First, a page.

Archive | November, 2018

4. A Morning Plotting in Plovdiv..

21 Nov

We woke to the early morning buzz of central Plovdiv. We checked out of the Bulgaria Star and wandered to our car to find that we had parked it illegally under a warning sign with a towing hieroglyph which resembled a hangman’s noose. Inscrutable taxi drivers at the rank opposite grunted that we should escape sharpish.

Taxis and their drivers are everywhere. So too traffic wardens. In the absence of meters or that annoying system in UK cities of paying vast sums by credit card, the Bulgarian state employs thousands of quite sour-looking men and women to patrol city streets and sting motorists. A paltry wage, no doubt but employment, nevertheless.

In a nearby street  we found a neat parking slot and approached the parking police. After a humorous sign-language exchange we worked out that city-centre parking was 50p an hour. We hoped that our 3Lev would go straight into his pocket.

We discovered the Turkish consulate. A bunker-like building down a side street. Several police heavies in combat-fatigues and threatening sub-machine guns were hanging around outside. There was banter. About Khashoggi perhaps? Clive approached the huge metal door and pressed the intercom. A crackling. Clive, with his best, mellow, apologetic London voice crooned, “Good morning…erm…do you speak English?”

A pause. The crackle restarted. Then a deep, resonant, growl, “Yes..a little.”

Clive then gabbled about our being two gentlemen of the UK, on a planning mission for a cycle ride across Bulgaria and into Turkey. As we were unable to take our hire car across the border could we catch a bus to Istanbul or, at least the nearer town of Edirne? There was a silent patience as Clive prattled on. When he finally ran out of garbled explanation, there was a long pause before the electronic suction-whoosh of the giant door was remotely unlocked. We pulled back the heavy portal. and we were in.

Faced with a couple of bored-looking but formidable guards and security-scanners, we both had the same thought: once inside, will we ever come out? We were ushered into a waiting area with a few young Turks (sic) queueing for attention. A swarthy man appeared from a door behind us and approached.

“You wait here. Someone see you soon.” The same gruff voice of the intercom. He turned and disappeared through the same door. Almost immediately the group in front of us stepped aside and a middle-aged woman appeared behind the grille. Clive’s manners were impeccable.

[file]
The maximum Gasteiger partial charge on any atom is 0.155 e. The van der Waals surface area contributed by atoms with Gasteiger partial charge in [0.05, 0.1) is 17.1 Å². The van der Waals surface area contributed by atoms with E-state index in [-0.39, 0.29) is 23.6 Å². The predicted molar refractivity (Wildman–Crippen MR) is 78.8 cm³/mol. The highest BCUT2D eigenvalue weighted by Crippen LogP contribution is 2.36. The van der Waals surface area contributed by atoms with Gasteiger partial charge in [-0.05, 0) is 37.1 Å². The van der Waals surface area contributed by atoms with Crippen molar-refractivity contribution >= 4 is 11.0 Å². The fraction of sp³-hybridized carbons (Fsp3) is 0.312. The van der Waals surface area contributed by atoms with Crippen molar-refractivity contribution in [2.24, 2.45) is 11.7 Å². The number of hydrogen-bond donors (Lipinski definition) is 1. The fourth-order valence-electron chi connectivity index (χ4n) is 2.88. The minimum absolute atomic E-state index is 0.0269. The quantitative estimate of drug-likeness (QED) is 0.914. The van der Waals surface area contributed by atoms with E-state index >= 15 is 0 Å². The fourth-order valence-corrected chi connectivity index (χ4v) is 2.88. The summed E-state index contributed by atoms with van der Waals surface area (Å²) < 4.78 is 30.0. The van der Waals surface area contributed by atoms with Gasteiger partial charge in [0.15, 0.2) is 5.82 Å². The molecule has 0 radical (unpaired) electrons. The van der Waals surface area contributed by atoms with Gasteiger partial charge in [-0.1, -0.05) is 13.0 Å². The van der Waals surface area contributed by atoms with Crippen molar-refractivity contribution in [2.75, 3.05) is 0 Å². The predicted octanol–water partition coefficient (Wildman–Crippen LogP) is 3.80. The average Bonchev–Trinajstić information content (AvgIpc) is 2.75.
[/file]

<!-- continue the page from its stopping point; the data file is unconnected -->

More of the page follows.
“Hallo, do you speak English? Can you help us, please?”

“Yes of course. What can I do for you.” Pleasant direct and smiling..or was it a grimace?

Clive then repeated our request. We wanted to see if we could catch a train or bus to Istanbul, that very day, from the border at Kapikule. Firstly we were encouraged. Trains and coaches went from Edirne, just over the border, to Istanbul. Our spirits rose.

“But the transport only goes overnight. Nothing in the day.”

“Let me get this right,” said Clive,” Buses do go to Istanbul but only after 10 at night. We can’t get there in daylight today.”

“I don’t think so. We can do papers for car but it will take a few days. Sorry.” All said with a genuine smile, actually.

Undaunted Clive persisted, “OK, can we park our car at the border somewhere and walk across into Turkey?”

“I don’t know about car but yes, you can walk over border. Is unusual but not illegal. You have passport, you can go.”

And with that we were done. We thanked our Turkish lady and, somewhat nervously navigated the exit-security, pleased to be the other side of the steel door and heading for coffee in the sun at a street café. We returned, briefly to the Bulgaria Star to pay £3Lev (£1.50) for mini-bar water which we had overlooked. The receptionist was pleased and amazed at our honesty. British through and through.

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Gratitude.

20 Nov

I was pleased and grateful to receive  thank-you card from my little granddaughter today. She reached the ripe age of two recently and while she made her mark on the card, her mummy had written a lovely message of gratitude.

Perhaps in our brave new social media world a text or email is the time-efficient method of thanks but I liked the thought, elegance and effort of the envelope which dropped on my mat this morning. Of course there are the fringe benefits of calligraphy-recognition and knowing that just the odd envelope is personal rather than a flyer or bill. Pleases and thank yous being inculcated in the young are vital to their understanding of true worth. We need values which ground us in the appreciation of all the small gifts that humble human interaction can provide.

I always register good manners. The landlord at my local extends his arm across the beer taps to shake hands when customers come in. He’s from the Czech Republic. I have Lithuanian and Mauritian doctors. Both warm and polite and charming. Better still, they’re very good doctors. Next week when I have my prostate checked I won’t mind the ethnicity of the digit which investigates.